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Aug. 9, 2016 - United States' Ryan Lochte checks his time after a men' 4x200-meter freestyle relay heat during the swimming competitions at the 2016 Summer Olympics in Rio de Janeiro, Brazil. A Brazilian police official told The Associated Press that Lochte fabricated a story about being robbed at gunpoint in Rio de Janeiro. (AP Photo/Martin Meissner, File)

RIO DE JANEIRO — U.S Olympic swimmer Ryan Lochte has apologized for his behavior surrounding a late-night incident at a Rio de Janeiro gas station, saying he should have been more “careful and candid” about how he described what happened.

“This was a situation that could and should have been avoided,” Lochte said. “I accept responsibility for my role in this happening and have learned some valuable lessons.”

The 12-time gold medalist reiterated his view that a stranger pointed a gun at him and demanded money to let him leave. Lochte had called it a robbery; Brazilian police said he and three other swimmers vandalized a gas station bathroom after a night of partying and were confronted by armed security guards.

“Regardless of the behavior of anyone else that night, I should have been much more responsible in how I handled myself and for that am sorry,” Lochte said.

Lochte, who was silent about the situation after he returned to the United States earlier this week, said he wanted to wait to share his thoughts until the legal situation was addressed and his teammates were allowed to come home.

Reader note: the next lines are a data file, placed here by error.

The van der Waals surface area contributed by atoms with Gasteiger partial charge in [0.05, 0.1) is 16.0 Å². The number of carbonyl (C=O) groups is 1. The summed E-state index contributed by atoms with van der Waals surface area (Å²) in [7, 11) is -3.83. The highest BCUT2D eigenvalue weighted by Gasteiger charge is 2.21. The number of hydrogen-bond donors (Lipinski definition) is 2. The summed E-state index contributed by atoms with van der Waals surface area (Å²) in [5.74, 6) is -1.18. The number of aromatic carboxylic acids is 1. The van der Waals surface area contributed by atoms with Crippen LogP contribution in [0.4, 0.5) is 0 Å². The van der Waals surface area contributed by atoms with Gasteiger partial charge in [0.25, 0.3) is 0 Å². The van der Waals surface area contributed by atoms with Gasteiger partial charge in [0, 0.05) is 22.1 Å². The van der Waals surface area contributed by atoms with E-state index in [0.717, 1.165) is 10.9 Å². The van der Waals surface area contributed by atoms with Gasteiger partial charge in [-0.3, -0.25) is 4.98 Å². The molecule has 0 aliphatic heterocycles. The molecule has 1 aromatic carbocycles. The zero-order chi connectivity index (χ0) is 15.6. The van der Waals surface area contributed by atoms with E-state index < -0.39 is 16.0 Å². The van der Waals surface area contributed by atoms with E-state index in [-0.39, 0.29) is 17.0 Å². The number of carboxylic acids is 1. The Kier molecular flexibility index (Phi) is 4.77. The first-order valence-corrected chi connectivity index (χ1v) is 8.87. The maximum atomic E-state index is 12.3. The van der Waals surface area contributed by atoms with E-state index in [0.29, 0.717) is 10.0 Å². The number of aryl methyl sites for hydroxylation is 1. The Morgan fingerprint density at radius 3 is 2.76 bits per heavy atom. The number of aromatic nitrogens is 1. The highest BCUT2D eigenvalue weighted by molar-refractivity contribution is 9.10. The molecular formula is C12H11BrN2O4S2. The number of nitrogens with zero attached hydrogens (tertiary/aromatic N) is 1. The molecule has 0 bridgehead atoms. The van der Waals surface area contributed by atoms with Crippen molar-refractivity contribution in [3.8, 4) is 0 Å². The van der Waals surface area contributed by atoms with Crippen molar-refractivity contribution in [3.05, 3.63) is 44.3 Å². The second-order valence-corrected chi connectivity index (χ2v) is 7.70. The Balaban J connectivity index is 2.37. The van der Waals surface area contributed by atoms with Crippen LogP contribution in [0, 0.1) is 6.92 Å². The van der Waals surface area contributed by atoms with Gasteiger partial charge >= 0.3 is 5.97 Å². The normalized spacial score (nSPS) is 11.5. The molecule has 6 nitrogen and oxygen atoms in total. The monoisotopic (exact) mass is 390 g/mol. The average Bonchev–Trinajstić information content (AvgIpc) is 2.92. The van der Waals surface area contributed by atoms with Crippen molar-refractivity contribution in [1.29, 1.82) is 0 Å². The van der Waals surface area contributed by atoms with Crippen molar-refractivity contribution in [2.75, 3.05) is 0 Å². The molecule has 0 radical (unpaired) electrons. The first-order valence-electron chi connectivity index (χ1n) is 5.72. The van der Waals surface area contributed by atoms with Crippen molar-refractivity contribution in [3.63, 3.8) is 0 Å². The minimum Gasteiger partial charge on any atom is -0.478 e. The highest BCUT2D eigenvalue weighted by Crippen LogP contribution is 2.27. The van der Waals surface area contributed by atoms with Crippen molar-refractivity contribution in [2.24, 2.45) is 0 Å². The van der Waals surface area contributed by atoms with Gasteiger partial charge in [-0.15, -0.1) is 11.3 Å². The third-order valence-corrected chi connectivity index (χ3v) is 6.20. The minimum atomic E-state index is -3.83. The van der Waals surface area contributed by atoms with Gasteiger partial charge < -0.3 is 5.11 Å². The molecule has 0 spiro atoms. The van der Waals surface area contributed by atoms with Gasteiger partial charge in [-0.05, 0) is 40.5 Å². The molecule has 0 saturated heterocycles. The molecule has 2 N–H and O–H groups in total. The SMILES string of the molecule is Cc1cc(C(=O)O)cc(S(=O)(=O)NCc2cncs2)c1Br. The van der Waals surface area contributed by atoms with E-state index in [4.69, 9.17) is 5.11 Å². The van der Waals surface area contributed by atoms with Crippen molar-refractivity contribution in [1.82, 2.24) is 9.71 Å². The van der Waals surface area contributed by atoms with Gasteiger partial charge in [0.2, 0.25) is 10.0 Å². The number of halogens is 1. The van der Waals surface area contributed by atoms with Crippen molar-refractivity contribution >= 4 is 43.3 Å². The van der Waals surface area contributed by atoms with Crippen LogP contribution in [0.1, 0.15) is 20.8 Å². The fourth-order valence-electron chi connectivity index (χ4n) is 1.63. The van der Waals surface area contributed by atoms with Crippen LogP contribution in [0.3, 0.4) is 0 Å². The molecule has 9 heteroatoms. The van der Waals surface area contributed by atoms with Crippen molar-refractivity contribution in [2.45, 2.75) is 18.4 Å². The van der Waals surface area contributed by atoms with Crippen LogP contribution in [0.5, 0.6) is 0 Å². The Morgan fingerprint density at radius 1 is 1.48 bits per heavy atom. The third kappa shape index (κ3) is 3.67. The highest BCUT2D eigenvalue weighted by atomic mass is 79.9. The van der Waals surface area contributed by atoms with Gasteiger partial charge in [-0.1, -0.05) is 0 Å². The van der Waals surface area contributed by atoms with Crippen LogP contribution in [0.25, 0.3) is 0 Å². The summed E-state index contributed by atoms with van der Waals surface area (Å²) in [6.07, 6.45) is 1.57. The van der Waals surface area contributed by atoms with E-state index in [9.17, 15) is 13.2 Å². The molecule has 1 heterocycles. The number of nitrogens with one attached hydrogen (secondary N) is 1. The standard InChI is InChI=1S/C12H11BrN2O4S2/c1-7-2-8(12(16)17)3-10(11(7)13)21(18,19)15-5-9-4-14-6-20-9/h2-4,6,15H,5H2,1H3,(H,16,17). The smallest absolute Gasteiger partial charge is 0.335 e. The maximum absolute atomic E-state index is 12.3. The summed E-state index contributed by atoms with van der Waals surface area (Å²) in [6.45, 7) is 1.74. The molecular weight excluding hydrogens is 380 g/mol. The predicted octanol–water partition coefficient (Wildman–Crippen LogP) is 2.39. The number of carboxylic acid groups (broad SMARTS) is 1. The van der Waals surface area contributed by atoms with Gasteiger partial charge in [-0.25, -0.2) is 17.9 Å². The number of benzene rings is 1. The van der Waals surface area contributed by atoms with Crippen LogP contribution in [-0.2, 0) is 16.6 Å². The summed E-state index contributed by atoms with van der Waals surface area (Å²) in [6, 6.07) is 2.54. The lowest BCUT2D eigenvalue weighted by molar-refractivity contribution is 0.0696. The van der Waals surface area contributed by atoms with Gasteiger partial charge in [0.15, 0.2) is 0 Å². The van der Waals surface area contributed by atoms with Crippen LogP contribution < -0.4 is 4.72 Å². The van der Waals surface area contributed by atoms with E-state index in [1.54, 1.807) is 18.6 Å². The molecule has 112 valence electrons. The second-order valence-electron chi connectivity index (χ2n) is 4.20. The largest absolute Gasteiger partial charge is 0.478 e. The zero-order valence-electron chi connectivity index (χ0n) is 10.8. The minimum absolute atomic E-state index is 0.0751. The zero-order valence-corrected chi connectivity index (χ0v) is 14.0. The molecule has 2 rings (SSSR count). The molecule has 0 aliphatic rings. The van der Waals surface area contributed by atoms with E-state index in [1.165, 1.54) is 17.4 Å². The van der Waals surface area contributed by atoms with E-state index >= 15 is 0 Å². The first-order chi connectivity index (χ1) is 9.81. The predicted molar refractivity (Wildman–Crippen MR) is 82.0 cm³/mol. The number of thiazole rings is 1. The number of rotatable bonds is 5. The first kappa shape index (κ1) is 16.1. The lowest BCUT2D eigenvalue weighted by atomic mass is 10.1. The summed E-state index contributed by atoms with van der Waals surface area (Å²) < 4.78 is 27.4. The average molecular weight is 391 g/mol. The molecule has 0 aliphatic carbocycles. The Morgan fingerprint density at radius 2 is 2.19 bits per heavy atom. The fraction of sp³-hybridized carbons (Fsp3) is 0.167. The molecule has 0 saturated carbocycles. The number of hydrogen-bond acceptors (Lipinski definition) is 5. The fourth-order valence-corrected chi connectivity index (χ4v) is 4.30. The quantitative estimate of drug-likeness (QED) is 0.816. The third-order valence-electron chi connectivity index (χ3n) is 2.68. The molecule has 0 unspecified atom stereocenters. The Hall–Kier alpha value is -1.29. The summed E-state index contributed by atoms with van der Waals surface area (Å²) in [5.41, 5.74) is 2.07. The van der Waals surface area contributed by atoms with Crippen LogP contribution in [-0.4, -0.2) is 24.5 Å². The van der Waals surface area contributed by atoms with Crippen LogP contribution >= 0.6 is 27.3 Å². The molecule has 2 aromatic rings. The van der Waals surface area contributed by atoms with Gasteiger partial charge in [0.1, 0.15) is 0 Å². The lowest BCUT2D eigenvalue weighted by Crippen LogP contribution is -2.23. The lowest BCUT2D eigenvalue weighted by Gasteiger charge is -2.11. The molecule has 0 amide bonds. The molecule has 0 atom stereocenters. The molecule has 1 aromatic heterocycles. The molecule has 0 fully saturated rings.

Two of the other swimmers, Gunnar Bentz and Jack Conger, were on their way Friday after being held in Brazil to testify. The fourth swimmer, Jimmy Feigen, made a deal with a judge to make a $10,800 payment and be allowed to leave the country later Friday, his lawyer said.

“We accept and appreciate his apology,” said Mario Andrada, spokesman for the local organizers of the Rio Games.

The drama surrounding the alleged robbery — and the ever-changing descriptions of it by the swimmers — has shocked and deeply angered Brazilians, who said it cast a false negative shadow on their city and their Olympics during an enormous moment. The saga also dominated Olympic headlines, overshadowing worthy accomplishments of athletes who trained for years just to get to Rio and set records during their performances. The situation was an enormous embarrassment for the U.S. Olympic team, which has dominated in the medal count.

“There has already been too much said and too many valuable resources dedicated to what happened last weekend, so I hope we spend our time celebrating the great stories and performances of these games,” Lochte said.

Rapid developments early Friday came hours after police announced that Lochte and three of his teammates had not been held at gunpoint, as Lochte claimed. Instead, Brazilian police said the men vandalized the bathroom while intoxicated, were questioned by guards, then paid for the damage and left.

“No robbery was committed against these athletes. They were not victims of the crimes they claimed,” Civil Police Chief Fernando Veloso said.

As Bentz and Conger flew home Thursday night, their attorney insisted they were witnesses only and had nothing to do with Lochte’s story.

“They did not make any untruthful testimony. They did not lie in their statements,” lawyer Sergio Riera told The Associated Press.

AP reporters Cristiana Mesquita, Beth Harris, Chris Lehourites, Pauline Arrillaga, Tim Reynolds and Renata Brito in Rio de Janeiro contributed to this report.

– AP